Chief executive Ian Parker says motor insurer’s turnaround not complete until COR hits 90%
Lloyd’s motor insurer ERS reported a 99.8% combined operating ratio (COR) for 2015, marking the company’s return to underwriting profit for the first time since 2009.
The 2015 ratio was a 1.2 percentage point improvement on the 101% the broker-only insurer reported in 2014.
But chief executive Ian Parker said that he was still not satisfied with the level of underwriting profitability, and that the company’s turnaround will not be complete until it hits its target COR of 90%, which it aims to do in two to three years.
He told Insurance Times: “I don’t think our result of 99.8% is acceptable in a long-term situation. If this were business as usual and all we were able to do was deliver 99.8%, I would want to shut up shop.”
ERS has been in turnaround mode since private equity house Aquiline Capital Partners bought it from insurer Insurance Australia Group in April 2013.
The insurer has been refocused as a motor-only, broker-only underwriter. Last June it completed a £20m replacement of its ageing IT system. It also closed its old Brentwood head office, shifting roles to its new London headquarters and its operational centre in Swansea.
Parker said that that the transformational work in the business is now complete, but added: “Our turnaround isn’t, and it won’t be until we get to 90%.”
He said that the company is seeking further improvements in the claims ratio and the expense ratio to shave the remaining 9.8 points from the COR.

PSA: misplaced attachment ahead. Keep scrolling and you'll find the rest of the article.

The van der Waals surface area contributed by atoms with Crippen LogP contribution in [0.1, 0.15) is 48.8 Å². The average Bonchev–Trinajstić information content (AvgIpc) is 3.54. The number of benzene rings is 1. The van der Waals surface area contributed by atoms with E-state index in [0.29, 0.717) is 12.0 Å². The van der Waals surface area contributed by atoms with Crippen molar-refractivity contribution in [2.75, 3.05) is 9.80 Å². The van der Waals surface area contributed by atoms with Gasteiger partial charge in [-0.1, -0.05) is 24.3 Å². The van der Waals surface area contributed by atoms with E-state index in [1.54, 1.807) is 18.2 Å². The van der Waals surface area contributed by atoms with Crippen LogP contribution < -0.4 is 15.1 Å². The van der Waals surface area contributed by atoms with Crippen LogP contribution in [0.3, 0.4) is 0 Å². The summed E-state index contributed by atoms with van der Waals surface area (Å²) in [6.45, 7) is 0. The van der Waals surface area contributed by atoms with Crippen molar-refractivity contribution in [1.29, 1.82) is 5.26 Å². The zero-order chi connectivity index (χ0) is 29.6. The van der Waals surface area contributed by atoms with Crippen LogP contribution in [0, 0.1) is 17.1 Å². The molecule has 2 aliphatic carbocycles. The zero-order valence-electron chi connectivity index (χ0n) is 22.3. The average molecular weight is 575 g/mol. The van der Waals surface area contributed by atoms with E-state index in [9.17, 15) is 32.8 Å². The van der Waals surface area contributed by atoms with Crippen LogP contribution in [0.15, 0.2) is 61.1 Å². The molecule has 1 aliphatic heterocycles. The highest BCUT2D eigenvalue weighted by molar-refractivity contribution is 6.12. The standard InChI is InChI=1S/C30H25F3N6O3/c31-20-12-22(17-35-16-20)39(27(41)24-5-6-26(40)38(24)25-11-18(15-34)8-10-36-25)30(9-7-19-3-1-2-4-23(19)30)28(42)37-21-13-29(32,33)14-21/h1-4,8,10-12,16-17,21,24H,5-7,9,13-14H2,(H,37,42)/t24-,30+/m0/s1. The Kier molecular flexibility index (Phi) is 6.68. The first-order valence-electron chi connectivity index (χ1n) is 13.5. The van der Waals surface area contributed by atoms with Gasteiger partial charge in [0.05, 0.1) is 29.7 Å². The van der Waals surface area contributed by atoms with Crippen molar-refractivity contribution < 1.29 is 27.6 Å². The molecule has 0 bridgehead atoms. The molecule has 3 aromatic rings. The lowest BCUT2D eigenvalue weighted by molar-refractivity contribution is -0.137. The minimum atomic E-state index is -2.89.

The expense ratio has already improved as a result of the transformation. It fell to 36.3% in 2015 from 37.8% in 2014 thanks in part to reduced headcount costs and IT savings.
Chief financial officer Katie Wade explained that the 2015 expense base still contained some residual IT and transformation costs which will not recur in 2016.
Claims ratio improvements would come from pricing, underwriting and claims initiatives, Parker said, as well as more closely matching broker commissions with the performance of the business.
Both ratios should also improve as ERS starts growing faster. The company grew gross written premium by 2.2% to £394m in 2015. Parker said: “I’d be disappointed if we don’t show some significant growth in 2016 – market share growth as well as growth driven by rate increases.”
Despite the improved underwriting performance, ERS’s profit dropped by 27.7% to £6m from £8.3m. This was because of a sharp drop in investment income to £2m from £12m.